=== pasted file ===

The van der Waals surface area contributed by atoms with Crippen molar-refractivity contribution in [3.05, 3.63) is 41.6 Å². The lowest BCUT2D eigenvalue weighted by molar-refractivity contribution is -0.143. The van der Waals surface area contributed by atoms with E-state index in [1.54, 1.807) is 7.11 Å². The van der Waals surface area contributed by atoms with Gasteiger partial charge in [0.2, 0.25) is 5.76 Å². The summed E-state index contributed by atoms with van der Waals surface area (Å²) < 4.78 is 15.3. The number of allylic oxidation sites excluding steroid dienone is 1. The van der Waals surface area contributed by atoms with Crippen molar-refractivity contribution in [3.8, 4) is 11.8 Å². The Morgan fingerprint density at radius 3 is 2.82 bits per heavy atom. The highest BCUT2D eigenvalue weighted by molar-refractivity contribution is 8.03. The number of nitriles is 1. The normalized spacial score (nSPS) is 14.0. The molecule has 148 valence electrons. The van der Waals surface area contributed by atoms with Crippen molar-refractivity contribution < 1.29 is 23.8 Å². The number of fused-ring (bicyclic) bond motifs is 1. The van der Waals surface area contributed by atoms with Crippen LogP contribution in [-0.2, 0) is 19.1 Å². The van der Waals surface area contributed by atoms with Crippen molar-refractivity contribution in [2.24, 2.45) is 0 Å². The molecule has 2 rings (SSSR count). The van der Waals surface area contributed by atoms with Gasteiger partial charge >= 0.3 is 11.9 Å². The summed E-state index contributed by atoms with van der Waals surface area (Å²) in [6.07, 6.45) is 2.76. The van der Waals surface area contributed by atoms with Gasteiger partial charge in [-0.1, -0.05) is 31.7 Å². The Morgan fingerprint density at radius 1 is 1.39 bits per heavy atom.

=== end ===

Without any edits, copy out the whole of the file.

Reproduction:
The van der Waals surface area contributed by atoms with Crippen molar-refractivity contribution in [3.05, 3.63) is 41.6 Å². The lowest BCUT2D eigenvalue weighted by molar-refractivity contribution is -0.143. The van der Waals surface area contributed by atoms with E-state index in [1.54, 1.807) is 7.11 Å². The van der Waals surface area contributed by atoms with Gasteiger partial charge in [0.2, 0.25) is 5.76 Å². The summed E-state index contributed by atoms with van der Waals surface area (Å²) < 4.78 is 15.3. The number of allylic oxidation sites excluding steroid dienone is 1. The van der Waals surface area contributed by atoms with Crippen molar-refractivity contribution in [3.8, 4) is 11.8 Å². The Morgan fingerprint density at radius 3 is 2.82 bits per heavy atom. The highest BCUT2D eigenvalue weighted by molar-refractivity contribution is 8.03. The number of nitriles is 1. The normalized spacial score (nSPS) is 14.0. The molecule has 148 valence electrons. The van der Waals surface area contributed by atoms with Crippen molar-refractivity contribution < 1.29 is 23.8 Å². The number of fused-ring (bicyclic) bond motifs is 1. The van der Waals surface area contributed by atoms with Crippen LogP contribution in [-0.2, 0) is 19.1 Å². The van der Waals surface area contributed by atoms with Crippen molar-refractivity contribution in [2.24, 2.45) is 0 Å². The molecule has 2 rings (SSSR count). The van der Waals surface area contributed by atoms with Gasteiger partial charge >= 0.3 is 11.9 Å². The summed E-state index contributed by atoms with van der Waals surface area (Å²) in [6.07, 6.45) is 2.76. The van der Waals surface area contributed by atoms with Gasteiger partial charge in [-0.1, -0.05) is 31.7 Å². The Morgan fingerprint density at radius 1 is 1.39 bits per heavy atom.